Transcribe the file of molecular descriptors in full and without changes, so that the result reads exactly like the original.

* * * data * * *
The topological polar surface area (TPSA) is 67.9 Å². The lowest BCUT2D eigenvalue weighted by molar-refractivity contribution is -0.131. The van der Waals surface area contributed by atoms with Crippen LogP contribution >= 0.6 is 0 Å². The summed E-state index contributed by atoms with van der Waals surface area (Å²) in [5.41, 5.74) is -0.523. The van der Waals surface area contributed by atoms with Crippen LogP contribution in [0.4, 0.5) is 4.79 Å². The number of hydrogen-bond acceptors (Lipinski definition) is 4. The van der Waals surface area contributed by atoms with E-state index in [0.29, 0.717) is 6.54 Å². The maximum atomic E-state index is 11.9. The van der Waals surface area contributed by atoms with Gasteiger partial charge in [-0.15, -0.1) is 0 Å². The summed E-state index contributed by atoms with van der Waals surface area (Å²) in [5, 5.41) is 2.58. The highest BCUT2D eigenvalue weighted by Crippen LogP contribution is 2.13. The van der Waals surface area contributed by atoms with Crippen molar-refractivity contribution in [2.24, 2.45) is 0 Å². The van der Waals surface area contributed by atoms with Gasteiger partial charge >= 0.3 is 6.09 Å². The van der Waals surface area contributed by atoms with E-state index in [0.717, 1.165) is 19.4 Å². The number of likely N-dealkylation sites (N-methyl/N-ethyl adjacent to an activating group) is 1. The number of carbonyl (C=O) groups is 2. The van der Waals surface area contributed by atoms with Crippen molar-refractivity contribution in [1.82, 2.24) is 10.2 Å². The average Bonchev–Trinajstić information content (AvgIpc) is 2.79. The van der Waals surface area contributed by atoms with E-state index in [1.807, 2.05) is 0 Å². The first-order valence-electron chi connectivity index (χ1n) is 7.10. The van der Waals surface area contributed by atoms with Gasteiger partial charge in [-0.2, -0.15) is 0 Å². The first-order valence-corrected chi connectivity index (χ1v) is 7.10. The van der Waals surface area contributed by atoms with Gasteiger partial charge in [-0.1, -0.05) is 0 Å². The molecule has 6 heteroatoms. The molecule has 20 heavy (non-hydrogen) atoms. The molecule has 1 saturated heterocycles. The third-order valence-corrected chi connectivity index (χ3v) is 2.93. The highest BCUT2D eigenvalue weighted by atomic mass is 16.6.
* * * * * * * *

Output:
The topological polar surface area (TPSA) is 67.9 Å². The lowest BCUT2D eigenvalue weighted by molar-refractivity contribution is -0.131. The van der Waals surface area contributed by atoms with Crippen LogP contribution >= 0.6 is 0 Å². The summed E-state index contributed by atoms with van der Waals surface area (Å²) in [5.41, 5.74) is -0.523. The van der Waals surface area contributed by atoms with Crippen LogP contribution in [0.4, 0.5) is 4.79 Å². The number of hydrogen-bond acceptors (Lipinski definition) is 4. The van der Waals surface area contributed by atoms with E-state index in [0.29, 0.717) is 6.54 Å². The maximum atomic E-state index is 11.9. The van der Waals surface area contributed by atoms with Gasteiger partial charge in [-0.15, -0.1) is 0 Å². The summed E-state index contributed by atoms with van der Waals surface area (Å²) in [5, 5.41) is 2.58. The highest BCUT2D eigenvalue weighted by Crippen LogP contribution is 2.13. The van der Waals surface area contributed by atoms with Crippen molar-refractivity contribution in [2.24, 2.45) is 0 Å². The van der Waals surface area contributed by atoms with Gasteiger partial charge >= 0.3 is 6.09 Å². The van der Waals surface area contributed by atoms with E-state index in [0.717, 1.165) is 19.4 Å². The number of likely N-dealkylation sites (N-methyl/N-ethyl adjacent to an activating group) is 1. The number of carbonyl (C=O) groups is 2. The van der Waals surface area contributed by atoms with Crippen molar-refractivity contribution in [1.82, 2.24) is 10.2 Å². The average Bonchev–Trinajstić information content (AvgIpc) is 2.79. The van der Waals surface area contributed by atoms with E-state index in [1.807, 2.05) is 0 Å². The first-order valence-electron chi connectivity index (χ1n) is 7.10. The van der Waals surface area contributed by atoms with Gasteiger partial charge in [-0.2, -0.15) is 0 Å². The first-order valence-corrected chi connectivity index (χ1v) is 7.10. The van der Waals surface area contributed by atoms with Gasteiger partial charge in [-0.1, -0.05) is 0 Å². The molecule has 6 heteroatoms. The molecule has 20 heavy (non-hydrogen) atoms. The molecule has 1 saturated heterocycles. The third-order valence-corrected chi connectivity index (χ3v) is 2.93. The highest BCUT2D eigenvalue weighted by atomic mass is 16.6.